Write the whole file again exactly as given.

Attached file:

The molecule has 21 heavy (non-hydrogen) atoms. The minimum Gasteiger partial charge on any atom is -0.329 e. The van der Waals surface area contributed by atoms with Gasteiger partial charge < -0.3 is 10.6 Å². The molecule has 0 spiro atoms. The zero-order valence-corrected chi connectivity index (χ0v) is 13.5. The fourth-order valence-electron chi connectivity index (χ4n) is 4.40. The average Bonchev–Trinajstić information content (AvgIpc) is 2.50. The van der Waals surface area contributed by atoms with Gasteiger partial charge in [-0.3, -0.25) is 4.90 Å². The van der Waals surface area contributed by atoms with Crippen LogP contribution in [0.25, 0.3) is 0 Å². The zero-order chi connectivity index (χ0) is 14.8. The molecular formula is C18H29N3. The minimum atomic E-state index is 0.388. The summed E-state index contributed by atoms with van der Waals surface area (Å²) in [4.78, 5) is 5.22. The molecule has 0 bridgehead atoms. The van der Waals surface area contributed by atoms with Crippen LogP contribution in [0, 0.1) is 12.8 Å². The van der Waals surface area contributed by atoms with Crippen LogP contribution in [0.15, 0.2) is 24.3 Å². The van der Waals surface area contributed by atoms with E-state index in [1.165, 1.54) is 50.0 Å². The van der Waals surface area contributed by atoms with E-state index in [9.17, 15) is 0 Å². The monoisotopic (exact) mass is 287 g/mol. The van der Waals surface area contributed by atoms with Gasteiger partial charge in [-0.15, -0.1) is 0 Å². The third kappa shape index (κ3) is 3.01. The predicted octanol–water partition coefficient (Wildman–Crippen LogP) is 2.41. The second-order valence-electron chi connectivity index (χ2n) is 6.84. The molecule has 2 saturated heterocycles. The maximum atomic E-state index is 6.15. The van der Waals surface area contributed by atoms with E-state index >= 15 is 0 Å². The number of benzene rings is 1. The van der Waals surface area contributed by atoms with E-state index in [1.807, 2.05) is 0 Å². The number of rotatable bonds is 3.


The molecule has 21 heavy (non-hydrogen) atoms. The minimum Gasteiger partial charge on any atom is -0.329 e. The van der Waals surface area contributed by atoms with Gasteiger partial charge < -0.3 is 10.6 Å². The molecule has 0 spiro atoms. The zero-order valence-corrected chi connectivity index (χ0v) is 13.5. The fourth-order valence-electron chi connectivity index (χ4n) is 4.40. The average Bonchev–Trinajstić information content (AvgIpc) is 2.50. The van der Waals surface area contributed by atoms with Gasteiger partial charge in [-0.3, -0.25) is 4.90 Å². The van der Waals surface area contributed by atoms with Crippen LogP contribution in [0.25, 0.3) is 0 Å². The zero-order chi connectivity index (χ0) is 14.8. The molecular formula is C18H29N3. The minimum atomic E-state index is 0.388. The summed E-state index contributed by atoms with van der Waals surface area (Å²) in [4.78, 5) is 5.22. The molecule has 0 bridgehead atoms. The van der Waals surface area contributed by atoms with Crippen LogP contribution in [0, 0.1) is 12.8 Å². The van der Waals surface area contributed by atoms with Crippen LogP contribution in [0.15, 0.2) is 24.3 Å². The van der Waals surface area contributed by atoms with E-state index in [1.165, 1.54) is 50.0 Å². The van der Waals surface area contributed by atoms with E-state index in [9.17, 15) is 0 Å². The monoisotopic (exact) mass is 287 g/mol. The van der Waals surface area contributed by atoms with Gasteiger partial charge in [-0.15, -0.1) is 0 Å². The third kappa shape index (κ3) is 3.01. The predicted octanol–water partition coefficient (Wildman–Crippen LogP) is 2.41. The second-order valence-electron chi connectivity index (χ2n) is 6.84. The molecule has 2 saturated heterocycles. The maximum atomic E-state index is 6.15. The van der Waals surface area contributed by atoms with E-state index >= 15 is 0 Å². The number of benzene rings is 1. The van der Waals surface area contributed by atoms with E-state index in [1.807, 2.05) is 0 Å². The number of rotatable bonds is 3.